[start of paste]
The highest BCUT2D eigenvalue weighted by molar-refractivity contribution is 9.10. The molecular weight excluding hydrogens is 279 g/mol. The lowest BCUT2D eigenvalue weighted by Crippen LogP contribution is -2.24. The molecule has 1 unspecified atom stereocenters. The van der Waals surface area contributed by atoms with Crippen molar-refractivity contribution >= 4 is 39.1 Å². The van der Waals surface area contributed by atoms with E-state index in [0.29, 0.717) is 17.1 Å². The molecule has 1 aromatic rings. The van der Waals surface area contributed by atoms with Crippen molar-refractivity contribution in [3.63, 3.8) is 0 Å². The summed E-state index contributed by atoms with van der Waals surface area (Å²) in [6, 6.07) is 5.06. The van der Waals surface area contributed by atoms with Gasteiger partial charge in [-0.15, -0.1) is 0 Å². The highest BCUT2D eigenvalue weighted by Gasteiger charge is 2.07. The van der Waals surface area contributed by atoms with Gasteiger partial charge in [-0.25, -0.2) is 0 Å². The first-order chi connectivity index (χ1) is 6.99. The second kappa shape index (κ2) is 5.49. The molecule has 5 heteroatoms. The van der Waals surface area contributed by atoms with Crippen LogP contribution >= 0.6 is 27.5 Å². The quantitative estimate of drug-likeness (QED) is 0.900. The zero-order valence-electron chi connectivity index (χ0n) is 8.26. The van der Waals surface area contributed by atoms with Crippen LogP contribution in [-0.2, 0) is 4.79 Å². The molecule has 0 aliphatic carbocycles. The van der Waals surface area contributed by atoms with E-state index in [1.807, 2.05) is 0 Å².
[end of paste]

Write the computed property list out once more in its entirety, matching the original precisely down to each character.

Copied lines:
The highest BCUT2D eigenvalue weighted by molar-refractivity contribution is 9.10. The molecular weight excluding hydrogens is 279 g/mol. The lowest BCUT2D eigenvalue weighted by Crippen LogP contribution is -2.24. The molecule has 1 unspecified atom stereocenters. The van der Waals surface area contributed by atoms with Crippen molar-refractivity contribution >= 4 is 39.1 Å². The van der Waals surface area contributed by atoms with E-state index in [0.29, 0.717) is 17.1 Å². The molecule has 1 aromatic rings. The van der Waals surface area contributed by atoms with Crippen molar-refractivity contribution in [3.63, 3.8) is 0 Å². The summed E-state index contributed by atoms with van der Waals surface area (Å²) in [6, 6.07) is 5.06. The van der Waals surface area contributed by atoms with Gasteiger partial charge in [-0.15, -0.1) is 0 Å². The highest BCUT2D eigenvalue weighted by Gasteiger charge is 2.07. The van der Waals surface area contributed by atoms with Gasteiger partial charge in [-0.25, -0.2) is 0 Å². The first-order chi connectivity index (χ1) is 6.99. The second kappa shape index (κ2) is 5.49. The molecule has 5 heteroatoms. The van der Waals surface area contributed by atoms with Crippen LogP contribution >= 0.6 is 27.5 Å². The quantitative estimate of drug-likeness (QED) is 0.900. The zero-order valence-electron chi connectivity index (χ0n) is 8.26. The van der Waals surface area contributed by atoms with Crippen LogP contribution in [-0.2, 0) is 4.79 Å². The molecule has 0 aliphatic carbocycles. The van der Waals surface area contributed by atoms with E-state index in [1.807, 2.05) is 0 Å².